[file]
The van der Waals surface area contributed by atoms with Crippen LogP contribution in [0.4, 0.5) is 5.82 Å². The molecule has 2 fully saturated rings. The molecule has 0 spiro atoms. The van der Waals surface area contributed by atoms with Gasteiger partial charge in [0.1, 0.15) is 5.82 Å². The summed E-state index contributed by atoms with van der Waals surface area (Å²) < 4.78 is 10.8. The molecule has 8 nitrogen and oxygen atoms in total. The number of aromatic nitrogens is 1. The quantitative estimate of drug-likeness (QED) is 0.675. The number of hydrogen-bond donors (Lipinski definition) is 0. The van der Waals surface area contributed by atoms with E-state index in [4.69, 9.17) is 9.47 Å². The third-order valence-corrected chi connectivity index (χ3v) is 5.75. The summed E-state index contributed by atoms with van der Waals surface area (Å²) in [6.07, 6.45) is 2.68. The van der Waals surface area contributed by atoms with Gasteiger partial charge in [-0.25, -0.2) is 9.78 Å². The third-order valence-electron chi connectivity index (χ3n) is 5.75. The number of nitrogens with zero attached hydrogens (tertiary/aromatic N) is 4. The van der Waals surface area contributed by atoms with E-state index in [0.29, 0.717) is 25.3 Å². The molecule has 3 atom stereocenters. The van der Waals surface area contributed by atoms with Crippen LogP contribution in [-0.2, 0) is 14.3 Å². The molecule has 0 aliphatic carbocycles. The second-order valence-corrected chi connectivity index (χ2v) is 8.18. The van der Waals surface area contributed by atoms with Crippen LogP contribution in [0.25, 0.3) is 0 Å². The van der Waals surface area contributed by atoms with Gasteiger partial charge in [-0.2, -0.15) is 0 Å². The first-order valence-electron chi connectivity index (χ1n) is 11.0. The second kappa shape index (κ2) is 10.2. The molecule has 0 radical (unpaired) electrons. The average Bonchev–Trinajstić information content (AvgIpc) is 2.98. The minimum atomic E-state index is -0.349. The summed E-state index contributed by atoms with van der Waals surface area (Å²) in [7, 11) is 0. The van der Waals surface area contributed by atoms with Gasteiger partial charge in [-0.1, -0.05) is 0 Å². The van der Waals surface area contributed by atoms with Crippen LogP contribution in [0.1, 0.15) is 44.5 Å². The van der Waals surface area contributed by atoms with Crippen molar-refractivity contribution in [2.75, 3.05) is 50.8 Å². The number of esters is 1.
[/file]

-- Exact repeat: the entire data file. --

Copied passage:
The van der Waals surface area contributed by atoms with Crippen LogP contribution in [0.4, 0.5) is 5.82 Å². The molecule has 2 fully saturated rings. The molecule has 0 spiro atoms. The van der Waals surface area contributed by atoms with Gasteiger partial charge in [0.1, 0.15) is 5.82 Å². The summed E-state index contributed by atoms with van der Waals surface area (Å²) < 4.78 is 10.8. The molecule has 8 nitrogen and oxygen atoms in total. The number of aromatic nitrogens is 1. The quantitative estimate of drug-likeness (QED) is 0.675. The number of hydrogen-bond donors (Lipinski definition) is 0. The van der Waals surface area contributed by atoms with E-state index in [4.69, 9.17) is 9.47 Å². The third-order valence-corrected chi connectivity index (χ3v) is 5.75. The summed E-state index contributed by atoms with van der Waals surface area (Å²) in [6.07, 6.45) is 2.68. The van der Waals surface area contributed by atoms with Gasteiger partial charge in [-0.25, -0.2) is 9.78 Å². The third-order valence-electron chi connectivity index (χ3n) is 5.75. The number of nitrogens with zero attached hydrogens (tertiary/aromatic N) is 4. The van der Waals surface area contributed by atoms with E-state index in [0.29, 0.717) is 25.3 Å². The molecule has 3 atom stereocenters. The van der Waals surface area contributed by atoms with Crippen LogP contribution in [-0.2, 0) is 14.3 Å². The molecule has 0 aliphatic carbocycles. The second-order valence-corrected chi connectivity index (χ2v) is 8.18. The van der Waals surface area contributed by atoms with Crippen LogP contribution in [0.25, 0.3) is 0 Å². The van der Waals surface area contributed by atoms with Gasteiger partial charge in [-0.2, -0.15) is 0 Å². The first-order valence-electron chi connectivity index (χ1n) is 11.0. The second kappa shape index (κ2) is 10.2. The molecule has 0 radical (unpaired) electrons. The average Bonchev–Trinajstić information content (AvgIpc) is 2.98. The minimum atomic E-state index is -0.349. The summed E-state index contributed by atoms with van der Waals surface area (Å²) in [7, 11) is 0. The van der Waals surface area contributed by atoms with Gasteiger partial charge in [-0.1, -0.05) is 0 Å². The van der Waals surface area contributed by atoms with Crippen LogP contribution in [0.1, 0.15) is 44.5 Å². The van der Waals surface area contributed by atoms with Crippen molar-refractivity contribution in [2.75, 3.05) is 50.8 Å². The number of esters is 1.